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When it comes to prevailing in new business pitches, DDB/Chicago doesn't have much to show for its efforts of late -- having lost out in a bid for the Radio Shack account that agency insiders, we're told, were confident was winnable. The fact that DDB has no chief creative officer may have had something to do with its failure to nab Radio Shack. Or it just may be that the shop's pitch didn't resonate with the intended audience.

But whatever the case, DDB now appears to have learned how to play hardball to stay in the running for new business as long as possible. DDB is one of several shops still believed to be contending for the CDW ad account, which has been quietly in review. Vernon Hills-based CDW is a reseller of computer hardware and related supplies. Sources say that when it became apparent that DDB was about to be eliminated from the review, DDB parent Omnicom Group, which just happens to be a CDW customer of some size, ever so subtly dropped hints it might have to rethink vendors for its computer supplies.

Needless to say, the hints were heard. DDB has remained in the review, we're told. Sources now say a decision on which agency will win the CDW account is expected shortly.

DDB/Chicago: An insider's take

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The ad world isn't an easy-- or often very happy -- environment to work in these days. Witness the following observations we received in a letter from an insider at DDB/Chicago:

"I am a current DDB/Chicago employee who has been troubled by recent events. In particular, the recent layoffs on Feb. 6, 2009. On that date, an entire creative group (who worked on Wrigley) was let go along with a member of the Studio (probably their best employee), as well as employees who had been with the company for over 20 years. Although I am grateful to still have my job, it troubles me that these individuals were let go while the head of the Omnicom Group awarded himself a $25 million bonus. If he and the other top managers could see who they let go, they might have reconsidered. Forgoing the $25 million bonus would have definitely saved their jobs and many, many more. There is no more loyalty for good, hard, honest work. The individuals that were laid off have worked hard, while others have not even done their job. Every time this is spoken of with the intention of changing things, it falls on deaf ears."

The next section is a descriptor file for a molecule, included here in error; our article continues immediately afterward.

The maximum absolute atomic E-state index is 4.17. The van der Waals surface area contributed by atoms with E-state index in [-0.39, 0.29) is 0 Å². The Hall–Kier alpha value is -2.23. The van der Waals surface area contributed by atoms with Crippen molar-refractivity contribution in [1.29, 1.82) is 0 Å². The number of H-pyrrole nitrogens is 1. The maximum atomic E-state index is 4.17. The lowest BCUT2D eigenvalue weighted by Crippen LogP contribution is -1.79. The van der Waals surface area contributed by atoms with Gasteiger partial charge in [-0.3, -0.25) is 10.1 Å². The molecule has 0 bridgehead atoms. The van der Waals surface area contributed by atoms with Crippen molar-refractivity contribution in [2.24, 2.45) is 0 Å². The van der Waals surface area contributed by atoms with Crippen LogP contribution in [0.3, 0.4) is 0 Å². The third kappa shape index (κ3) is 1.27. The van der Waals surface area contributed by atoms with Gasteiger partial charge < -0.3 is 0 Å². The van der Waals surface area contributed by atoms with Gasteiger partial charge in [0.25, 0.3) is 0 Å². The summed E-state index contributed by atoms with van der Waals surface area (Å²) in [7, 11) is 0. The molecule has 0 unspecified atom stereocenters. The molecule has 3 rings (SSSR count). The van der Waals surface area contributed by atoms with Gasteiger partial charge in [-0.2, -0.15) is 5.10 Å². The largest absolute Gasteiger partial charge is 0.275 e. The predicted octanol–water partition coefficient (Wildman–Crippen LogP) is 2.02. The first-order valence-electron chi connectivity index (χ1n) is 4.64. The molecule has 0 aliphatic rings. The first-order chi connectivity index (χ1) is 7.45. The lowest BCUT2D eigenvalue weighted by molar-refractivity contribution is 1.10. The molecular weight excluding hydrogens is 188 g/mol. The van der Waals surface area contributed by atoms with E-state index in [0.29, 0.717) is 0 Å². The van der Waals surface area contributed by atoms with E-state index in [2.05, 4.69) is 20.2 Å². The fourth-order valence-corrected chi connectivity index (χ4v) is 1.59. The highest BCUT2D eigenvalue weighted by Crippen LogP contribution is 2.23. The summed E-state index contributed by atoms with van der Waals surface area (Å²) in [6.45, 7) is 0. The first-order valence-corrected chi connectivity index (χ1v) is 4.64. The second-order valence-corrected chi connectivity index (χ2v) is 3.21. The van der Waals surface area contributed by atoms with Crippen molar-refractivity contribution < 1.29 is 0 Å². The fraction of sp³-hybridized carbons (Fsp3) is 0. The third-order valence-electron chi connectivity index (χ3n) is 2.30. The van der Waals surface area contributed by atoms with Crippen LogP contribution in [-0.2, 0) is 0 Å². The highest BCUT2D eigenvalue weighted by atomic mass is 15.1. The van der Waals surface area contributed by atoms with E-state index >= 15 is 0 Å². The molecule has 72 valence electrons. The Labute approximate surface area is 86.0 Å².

Of course, scenarios not unlike what this DDB insider has observed are playing out at other agencies too. And none of what is happening is going to make for a very pleasant work situation at many ad agencies in the months ahead. As long as the bottom line is what truly matters at the publicly-traded ad agency holding companies such as Omnicom, then it is the holding company managers who make sure the numbers are made that will get the big bonuses, while peons are brought in and kicked out at will to make sure the top honchos get what they believe are their just rewards.



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Lewis Lazare has written the Media Mix column for the Chicago Sun-Times for the past seven and a half years.

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